Ozeroff then conducted two field sobriety tests. During a horizontal gaze nystagmus test, defendant's eyes did not have difficulty tracking as would be indicative of alcohol intoxication, although Ozeroff was suspicious of the rapid and constant eye movement. During the next test, a strabismus test, defendant had difficulty holding both eyes in a crossed position. Although Ozeroff did not believe that defendant was inebriated, he suspected that defendant was under the influence of some sort of controlled substance. Approximately five minutes had passed since Ozeroff called Durbin. Ozeroff later could not recall whether he told defendant that he was required to wait at the scene for Durbin to arrive. At no point did Ozeroff give defendant Miranda warnings.
Durbin arrived a minute or two after Ozeroff completed his field sobriety testing. Durbin immediately observed defendant's red eyes and rapid movements. When he asked defendant how much marijuana he had smoked that day, defendant replied that he had ''smoked a bowl'' an hour or two ago. When Durbin asked him to rate his sobriety on a scale of one to 10 (with a ''one'' being completely sober), defendant said ''two.'' Defendant also stated that he was paranoid and that his heart was pounding.
Durbin then administered another field sobriety test--the walk-and-turn test--which defendant failed. In Durbin's mind, ''there was no doubt * * * at that point that [defendant] was impaired to operate a vehicle.'' Durbin arrested defendant for DUII and gave him Miranda warnings.
At the police station, defendant took a breath test, which disclosed a .00 percent blood alcohol content, conclusively ruling out alcohol as the cause of defendant's apparent intoxication. Durbin then conducted the remaining steps of the 12-step DRE protocol. During that process, Durbin observed many indications that defendant was under the influence of at least one controlled substance. Based on his observations, Durbin concluded that defendant was incapable of safely operating a vehicle and that he was under the influence of marijuana and a central nervous system stimulant. To corroborate his opinion, Durbin requested a urine sample from defendant for toxicological testing. (The results of the testing later confirmed that defendant's urine contained metabolites of both marijuana and cocaine, which is a central nervous system stimulant.) Durbin released defendant after citing him for DUII-CS.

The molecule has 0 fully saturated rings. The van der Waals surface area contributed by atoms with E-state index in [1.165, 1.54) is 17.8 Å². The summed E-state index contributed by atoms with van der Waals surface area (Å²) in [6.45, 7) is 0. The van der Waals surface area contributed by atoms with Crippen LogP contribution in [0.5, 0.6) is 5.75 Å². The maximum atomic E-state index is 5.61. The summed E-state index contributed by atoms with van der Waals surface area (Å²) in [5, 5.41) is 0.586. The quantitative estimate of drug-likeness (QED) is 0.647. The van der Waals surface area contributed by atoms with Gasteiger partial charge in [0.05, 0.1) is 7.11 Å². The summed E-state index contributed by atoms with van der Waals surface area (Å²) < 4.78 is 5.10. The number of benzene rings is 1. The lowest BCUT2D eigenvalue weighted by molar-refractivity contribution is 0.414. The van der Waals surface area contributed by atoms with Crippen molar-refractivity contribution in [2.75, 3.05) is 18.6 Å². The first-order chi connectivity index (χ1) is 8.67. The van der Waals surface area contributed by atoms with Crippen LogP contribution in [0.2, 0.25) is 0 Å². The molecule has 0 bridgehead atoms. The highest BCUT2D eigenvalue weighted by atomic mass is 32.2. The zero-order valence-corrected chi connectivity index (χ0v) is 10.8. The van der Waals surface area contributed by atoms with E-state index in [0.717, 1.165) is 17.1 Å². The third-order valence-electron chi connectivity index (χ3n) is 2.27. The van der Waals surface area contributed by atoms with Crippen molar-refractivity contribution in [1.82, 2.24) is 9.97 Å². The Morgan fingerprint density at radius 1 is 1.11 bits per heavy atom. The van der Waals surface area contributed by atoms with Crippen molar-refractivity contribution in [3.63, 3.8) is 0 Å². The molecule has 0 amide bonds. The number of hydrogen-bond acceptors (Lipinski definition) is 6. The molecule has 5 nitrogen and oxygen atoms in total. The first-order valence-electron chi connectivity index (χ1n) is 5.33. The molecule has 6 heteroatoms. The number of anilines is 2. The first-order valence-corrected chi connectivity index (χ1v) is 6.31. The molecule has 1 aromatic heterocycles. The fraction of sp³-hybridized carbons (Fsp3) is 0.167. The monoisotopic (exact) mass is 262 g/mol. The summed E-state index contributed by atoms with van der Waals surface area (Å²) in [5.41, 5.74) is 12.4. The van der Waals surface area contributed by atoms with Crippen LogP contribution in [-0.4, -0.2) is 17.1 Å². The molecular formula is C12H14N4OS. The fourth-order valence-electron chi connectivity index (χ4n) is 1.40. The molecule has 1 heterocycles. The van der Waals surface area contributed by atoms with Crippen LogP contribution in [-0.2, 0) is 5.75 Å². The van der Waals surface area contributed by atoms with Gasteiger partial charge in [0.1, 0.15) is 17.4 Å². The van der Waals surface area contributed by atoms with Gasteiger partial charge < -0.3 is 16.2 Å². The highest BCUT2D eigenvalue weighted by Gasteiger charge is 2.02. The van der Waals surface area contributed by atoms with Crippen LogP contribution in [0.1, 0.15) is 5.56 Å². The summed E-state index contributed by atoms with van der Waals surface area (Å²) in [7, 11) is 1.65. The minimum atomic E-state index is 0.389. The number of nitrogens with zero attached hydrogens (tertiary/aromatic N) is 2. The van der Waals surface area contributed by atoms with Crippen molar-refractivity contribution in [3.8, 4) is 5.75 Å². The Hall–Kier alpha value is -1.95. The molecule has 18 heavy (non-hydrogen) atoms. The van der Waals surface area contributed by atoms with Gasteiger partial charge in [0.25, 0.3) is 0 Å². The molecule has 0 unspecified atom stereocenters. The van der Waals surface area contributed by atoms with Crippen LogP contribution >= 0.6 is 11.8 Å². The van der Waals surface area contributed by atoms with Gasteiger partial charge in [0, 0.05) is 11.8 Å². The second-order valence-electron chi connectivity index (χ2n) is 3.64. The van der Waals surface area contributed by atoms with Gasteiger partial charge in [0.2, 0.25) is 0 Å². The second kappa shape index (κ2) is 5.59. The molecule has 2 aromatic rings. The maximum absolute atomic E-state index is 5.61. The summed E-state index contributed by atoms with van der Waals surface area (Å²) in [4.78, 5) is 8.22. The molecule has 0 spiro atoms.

Defendant appeared three weeks after the incident for his scheduled court appearance--on July 18, 2005, a Monday. Because the circuit court does not conduct arraignments on Mondays, however, the citation was dismissed. Defendant was aware that he might be recharged.
Eight months later, on March 16, 2006, the state filed a misdemeanor information for DUII-CS pertaining to the June 2005 incident. Defendant was arraigned and appointed counsel on July 11, 2006. A diversion eligibility hearing was scheduled for August 3, at which point defendant requested a setover until August 24. On August 24, defendant declined diversion, and his trial was scheduled for November 8. The state later requested a setover, and defendant's trial was rescheduled to December 13.